And how! When the woman showed her portfolio, her womanly assets lay as bare as Sylvia Plath’s soul. “Something like that is not easy to overcome,” says Benson. “You’re not Jennifer Lopez going to the VMAs.
Nothing lets a boss know that a candidate personifies grace under pressure better than sweating like John Goodman running the Boston Marathon. A candidate for a six-figure job at a media firm came into his interview sweating, and the waterworks continued from there, says Caroline Ceniza-Levine of the career coaching firm SixFigureStart. To staunch the flow, the applicant used soft tissue. Big mistake.
“He left little pieces of tissue on his face as he was daubing his face,” she says. “He’d daub his face and he’d leave one. And he’d daub his face again and there’d be another one.” By the end of the interview, his face looked like it had been caught in a spitball blitzkrieg. “And at the foot of his chair, there were little tissue shavings,” she adds.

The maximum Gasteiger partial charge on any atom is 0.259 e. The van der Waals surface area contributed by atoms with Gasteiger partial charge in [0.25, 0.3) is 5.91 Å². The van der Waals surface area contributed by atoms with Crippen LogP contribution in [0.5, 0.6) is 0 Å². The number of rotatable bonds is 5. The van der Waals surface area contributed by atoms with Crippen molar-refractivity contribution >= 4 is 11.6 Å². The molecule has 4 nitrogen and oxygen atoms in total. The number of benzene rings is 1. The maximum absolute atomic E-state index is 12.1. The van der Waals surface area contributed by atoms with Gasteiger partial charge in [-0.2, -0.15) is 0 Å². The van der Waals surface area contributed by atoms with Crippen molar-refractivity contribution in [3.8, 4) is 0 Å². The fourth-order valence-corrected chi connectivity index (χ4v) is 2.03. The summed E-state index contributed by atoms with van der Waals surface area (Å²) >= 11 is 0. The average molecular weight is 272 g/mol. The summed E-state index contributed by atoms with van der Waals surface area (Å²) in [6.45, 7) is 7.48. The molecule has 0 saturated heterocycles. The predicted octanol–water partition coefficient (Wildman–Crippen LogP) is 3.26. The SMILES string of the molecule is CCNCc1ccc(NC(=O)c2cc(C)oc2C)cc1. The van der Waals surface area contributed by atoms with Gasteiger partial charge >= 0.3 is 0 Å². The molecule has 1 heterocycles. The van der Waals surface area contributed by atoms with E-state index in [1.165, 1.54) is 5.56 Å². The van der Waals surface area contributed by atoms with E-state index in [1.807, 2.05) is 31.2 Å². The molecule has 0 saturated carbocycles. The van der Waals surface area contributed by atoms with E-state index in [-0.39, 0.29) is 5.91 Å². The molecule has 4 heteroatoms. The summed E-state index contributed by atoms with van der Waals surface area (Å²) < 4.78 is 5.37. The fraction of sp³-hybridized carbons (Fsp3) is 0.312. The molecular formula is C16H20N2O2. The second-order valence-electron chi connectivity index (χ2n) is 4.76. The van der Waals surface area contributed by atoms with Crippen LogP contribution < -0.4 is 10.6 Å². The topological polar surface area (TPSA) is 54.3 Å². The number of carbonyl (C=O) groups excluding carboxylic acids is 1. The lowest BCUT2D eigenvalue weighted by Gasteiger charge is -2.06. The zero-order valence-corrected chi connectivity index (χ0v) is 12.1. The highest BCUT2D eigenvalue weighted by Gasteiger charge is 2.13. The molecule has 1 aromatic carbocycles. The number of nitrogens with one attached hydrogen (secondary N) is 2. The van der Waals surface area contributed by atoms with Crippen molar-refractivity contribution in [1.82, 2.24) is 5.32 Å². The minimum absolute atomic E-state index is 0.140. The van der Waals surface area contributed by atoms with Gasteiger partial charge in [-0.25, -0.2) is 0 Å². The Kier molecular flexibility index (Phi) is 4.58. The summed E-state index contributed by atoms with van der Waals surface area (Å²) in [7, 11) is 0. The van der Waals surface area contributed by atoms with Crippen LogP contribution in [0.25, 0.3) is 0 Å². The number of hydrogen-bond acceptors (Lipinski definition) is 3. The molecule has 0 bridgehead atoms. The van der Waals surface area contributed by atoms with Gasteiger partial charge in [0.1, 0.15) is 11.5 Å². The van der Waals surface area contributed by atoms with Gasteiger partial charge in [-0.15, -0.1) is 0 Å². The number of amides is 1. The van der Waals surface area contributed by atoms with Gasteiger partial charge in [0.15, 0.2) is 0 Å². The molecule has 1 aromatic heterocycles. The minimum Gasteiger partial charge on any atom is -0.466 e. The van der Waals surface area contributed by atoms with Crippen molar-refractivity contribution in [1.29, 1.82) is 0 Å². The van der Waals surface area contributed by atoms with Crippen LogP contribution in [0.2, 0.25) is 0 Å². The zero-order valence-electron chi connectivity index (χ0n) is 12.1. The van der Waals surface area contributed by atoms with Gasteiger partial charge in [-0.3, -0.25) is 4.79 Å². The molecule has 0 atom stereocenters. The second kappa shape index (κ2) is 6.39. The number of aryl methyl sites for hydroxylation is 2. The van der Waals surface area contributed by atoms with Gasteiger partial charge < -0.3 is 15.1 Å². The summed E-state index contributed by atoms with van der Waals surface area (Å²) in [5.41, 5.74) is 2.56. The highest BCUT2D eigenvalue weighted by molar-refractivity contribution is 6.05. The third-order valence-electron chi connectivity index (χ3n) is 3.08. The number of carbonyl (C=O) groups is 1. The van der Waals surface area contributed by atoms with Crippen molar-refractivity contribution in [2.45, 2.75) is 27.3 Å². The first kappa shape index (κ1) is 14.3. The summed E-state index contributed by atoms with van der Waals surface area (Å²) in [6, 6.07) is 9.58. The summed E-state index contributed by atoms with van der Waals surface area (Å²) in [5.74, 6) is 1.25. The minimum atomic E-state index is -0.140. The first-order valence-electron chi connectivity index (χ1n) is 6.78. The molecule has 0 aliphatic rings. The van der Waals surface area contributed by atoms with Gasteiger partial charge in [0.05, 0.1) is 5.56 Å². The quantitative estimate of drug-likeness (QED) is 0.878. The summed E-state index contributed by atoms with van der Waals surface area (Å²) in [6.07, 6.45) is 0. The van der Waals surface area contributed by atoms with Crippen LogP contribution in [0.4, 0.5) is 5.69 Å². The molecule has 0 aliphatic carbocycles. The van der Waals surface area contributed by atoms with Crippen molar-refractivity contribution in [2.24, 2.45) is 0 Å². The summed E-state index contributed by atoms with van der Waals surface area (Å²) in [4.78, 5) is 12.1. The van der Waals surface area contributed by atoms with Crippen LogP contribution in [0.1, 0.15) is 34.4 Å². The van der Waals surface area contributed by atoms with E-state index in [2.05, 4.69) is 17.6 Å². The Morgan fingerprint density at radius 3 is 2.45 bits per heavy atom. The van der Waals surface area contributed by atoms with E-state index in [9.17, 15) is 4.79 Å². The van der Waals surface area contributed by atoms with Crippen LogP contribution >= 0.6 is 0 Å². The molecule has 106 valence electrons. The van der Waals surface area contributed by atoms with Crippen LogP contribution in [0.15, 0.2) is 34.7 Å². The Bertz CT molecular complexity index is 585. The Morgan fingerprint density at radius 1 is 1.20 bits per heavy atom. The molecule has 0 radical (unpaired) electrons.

The folks at DocStoc.com invited me to teach an online course on resume writing and interviewing. If you haven’t dropped in on their video courses, do it. It’s an impressive and ever-growing bank of info on business topics ranging from “raising start-up capital” to mastering social media. How such smart people could believe it’s good idea to put my mug in front of their audience I’ll never know. But they did, so as I design the course I’ll share some thoughts with you here. First, some temptations to resist while crafting your resume. Some of these might seem obvious, but I view hundreds of resumes weekly, and the follies below inevitably show up in the pile (and subsequently in a dark, moldy corner of the cloud, never to be considered again).
Don’t include a portrait of yourself.